Obama has made similar statements in the past. In June 2007, he told CBS, “Whatever we once were, we are no longer a Christian nation — at least, not just. We are also a Jewish nation, a Muslim nation, a Buddhist nation, and a Hindu nation, and a nation of nonbelievers.” Note the progression. In 2007, he said we are no longer “just” a Christian nation. Now, in 2009, he says we “do not consider ourselves a Christian nation” at all.
There is a sense in which this writer agrees with him. Unlike England at the time of our nation’s founding, we do not have an official state church. And I don’t want one — I don't want Barack Obama to be the head of the church.
But that’s not what the U.S. Supreme Court meant when, in Church of the Holy Trinity v. United States, 143 U.S. 437 (1892), they held that “this is a Christian nation.” They meant that this nation was founded on biblical principles, and that those who brought these biblical principles to this land and who implemented those principles in our system of government were for the most part professing Christians who were actively involved with Christian churches. In my own book Christianity and the Constitution: The Faith of Our Founding Fathers (Baker Book House, 1987, 2008), I demonstrate that at least 51 of the 55 delegates to the Constitutional Convention were members of Christian churches, and that leading American political figures in the founding era quoted the Bible far more than any other source.
And the ideals on which they framed the Declaration of Independence and the Constitution — that man is subject to the laws of nature and of nature’s God, that God created man equal and endowed him with basic unalienable rights, that human nature is sinful and therefore government power must be carefully restrained by the Constitution — are ideals that they derived, directly or indirectly, from the Bible. Some of these ideals may be shared by those of other religious traditions. But the Founding Fathers, with few exceptions, did not read the Koran, or the Upanishads, or the Bagavigita. They read the Bible, and they heard the Bible preached on Sunday mornings.
Besides denying that America is a Christian nation in his April 6 news conference in Turkey, President Obama told the Turkish Parliament on the same day: “We will convey our deep appreciation for the Islamic faith, which has done so much over the centuries to shape the world — including in my own country.” Arguably, this is a true statement — if by his “own country” Obama was referring to Kenya!
But seriously, the suggestion that Islam has shaped America in any substantial way is ludicrious. As Robert Spencer asks,
Were there Muslims along Paul Revere’s ride, or standing next to Patrick Henry when he proclaimed, "Give me liberty or give me death"? Where there Muslims among the framers or signers of the Declaration of Independence, which states that all men — not just Muslims, as Islamic law would have it — are endowed by their Creator with certain unalienable rights, including life, liberty, and the pursuit of happiness? Were there Muslims among those who drafted the Constitution and vigorously debated its provisions, or among those who enumerated the Bill of Rights, which guarantees — again in contradiction to the tenets of Islamic law — that there should be no established national religion, and that the freedom of speech should not be infringed?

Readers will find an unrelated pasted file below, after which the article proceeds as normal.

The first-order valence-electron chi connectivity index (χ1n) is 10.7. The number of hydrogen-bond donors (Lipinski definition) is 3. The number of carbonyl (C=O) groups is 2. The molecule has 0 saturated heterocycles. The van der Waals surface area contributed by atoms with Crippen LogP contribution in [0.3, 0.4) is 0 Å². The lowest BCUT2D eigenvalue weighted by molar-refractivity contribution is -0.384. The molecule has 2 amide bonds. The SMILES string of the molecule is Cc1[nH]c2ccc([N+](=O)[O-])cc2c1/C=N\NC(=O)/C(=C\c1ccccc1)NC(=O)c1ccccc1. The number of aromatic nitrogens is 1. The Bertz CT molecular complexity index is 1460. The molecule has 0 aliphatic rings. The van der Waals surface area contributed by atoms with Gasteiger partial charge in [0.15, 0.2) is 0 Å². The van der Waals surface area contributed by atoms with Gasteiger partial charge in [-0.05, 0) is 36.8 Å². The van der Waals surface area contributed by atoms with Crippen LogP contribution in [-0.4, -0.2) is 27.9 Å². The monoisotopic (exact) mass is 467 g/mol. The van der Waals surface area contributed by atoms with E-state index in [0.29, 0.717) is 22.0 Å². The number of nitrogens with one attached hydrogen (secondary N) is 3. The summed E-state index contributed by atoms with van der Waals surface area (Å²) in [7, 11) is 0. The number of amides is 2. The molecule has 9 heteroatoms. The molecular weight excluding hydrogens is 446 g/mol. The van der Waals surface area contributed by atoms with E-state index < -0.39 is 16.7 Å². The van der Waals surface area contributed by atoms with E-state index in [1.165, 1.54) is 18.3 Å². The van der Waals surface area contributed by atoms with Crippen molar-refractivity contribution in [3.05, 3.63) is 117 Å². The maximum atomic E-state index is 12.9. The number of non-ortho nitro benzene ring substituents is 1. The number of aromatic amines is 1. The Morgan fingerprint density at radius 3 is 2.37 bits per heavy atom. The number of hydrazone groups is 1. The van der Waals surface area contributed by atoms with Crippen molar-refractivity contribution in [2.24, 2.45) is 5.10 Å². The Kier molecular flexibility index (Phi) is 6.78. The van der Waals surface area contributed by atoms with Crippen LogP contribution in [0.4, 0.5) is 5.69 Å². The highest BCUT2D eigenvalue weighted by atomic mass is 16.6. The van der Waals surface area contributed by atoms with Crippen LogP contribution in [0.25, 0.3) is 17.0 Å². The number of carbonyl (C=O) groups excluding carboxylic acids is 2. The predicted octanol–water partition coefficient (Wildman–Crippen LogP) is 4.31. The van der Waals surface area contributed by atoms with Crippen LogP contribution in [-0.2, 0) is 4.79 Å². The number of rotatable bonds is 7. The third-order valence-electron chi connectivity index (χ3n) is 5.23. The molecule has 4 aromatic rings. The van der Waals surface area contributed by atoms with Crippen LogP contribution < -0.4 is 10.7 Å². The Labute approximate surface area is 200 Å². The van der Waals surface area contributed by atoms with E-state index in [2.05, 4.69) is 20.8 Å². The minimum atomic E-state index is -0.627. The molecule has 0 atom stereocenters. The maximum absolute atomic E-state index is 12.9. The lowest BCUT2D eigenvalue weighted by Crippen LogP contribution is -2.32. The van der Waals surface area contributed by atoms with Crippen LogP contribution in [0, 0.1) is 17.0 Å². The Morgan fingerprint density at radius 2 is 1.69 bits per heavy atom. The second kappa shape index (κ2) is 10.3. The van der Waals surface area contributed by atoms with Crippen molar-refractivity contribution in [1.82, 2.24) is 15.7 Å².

The primary contact our Founding Fathers had with Islam occurred during their struggles with the Barbary pirates, who from 1500-1800 carried over a million European Christians — including some Americans — into Muslim slavery. For centuries the Knights of Malta protected Europe from the Barbary pirates, but after their demise the European powers decided that paying tribute to the Barbary rulers in exchange for protection was easier and cheaper than fighting them. But this galled the Americans. In 1786, while Thomas Jefferson and John Adams were in Europe, they asked the ambassador from Tripoli by what right Tripoli could claim tribute from nations which had done his country no injury. Jefferson and Adams reported the ambassador’s response:
It was written in their Koran that all nations which had not acknowledged the Prophet [Mohammed] were sinners, whom it was the right and duty of the faithful [Muslims] to plunder and enslave; and that every muslim who was slain in this warfare was sure to go to paradise.
When Jefferson became president in 1801, he refused to pay tribute to the Barbary states, and Tripoli, Algiers, and Tunis declared war on the United States. The American Navy blockaded the coast of North Africa, and American marines stormed “the shores of Tripoli” and captured the city, forcing the Barbary rulers to agree to terms of peace. The Barbary states soon broke the treaty and demanded tribute again, and President James Madison again sent the U.S. Navy to the Mediterranean, forcing the Barbary states to again sign a treaty of peace.
Clearly, Islamic influence on the United States was minimal, and what little influence there was, was mostly negative.
Much of the Muslim world has a negative view of the United States. Sadly, President Obama seems to think the Muslim world will warm up to our country if our president shares their negative view. But the lessons of history clearly demonstrate that the world’s leading super-power is never popular. But to what country do the tired and poor of the world seek to immigrate — Afghanistan? What nation’s constitution do other nations look to as a model — China’s? And when other nations are stricken with disaster, to what nation do they turn for help — Sudan?
No, they temporarily set aside their “Yankee Go Home” placards and turn to America, the most generous nation in the history of the world, for help that is seldom denied. And America’s generosity is a response learned from our Christian heritage.
Photo: AP Images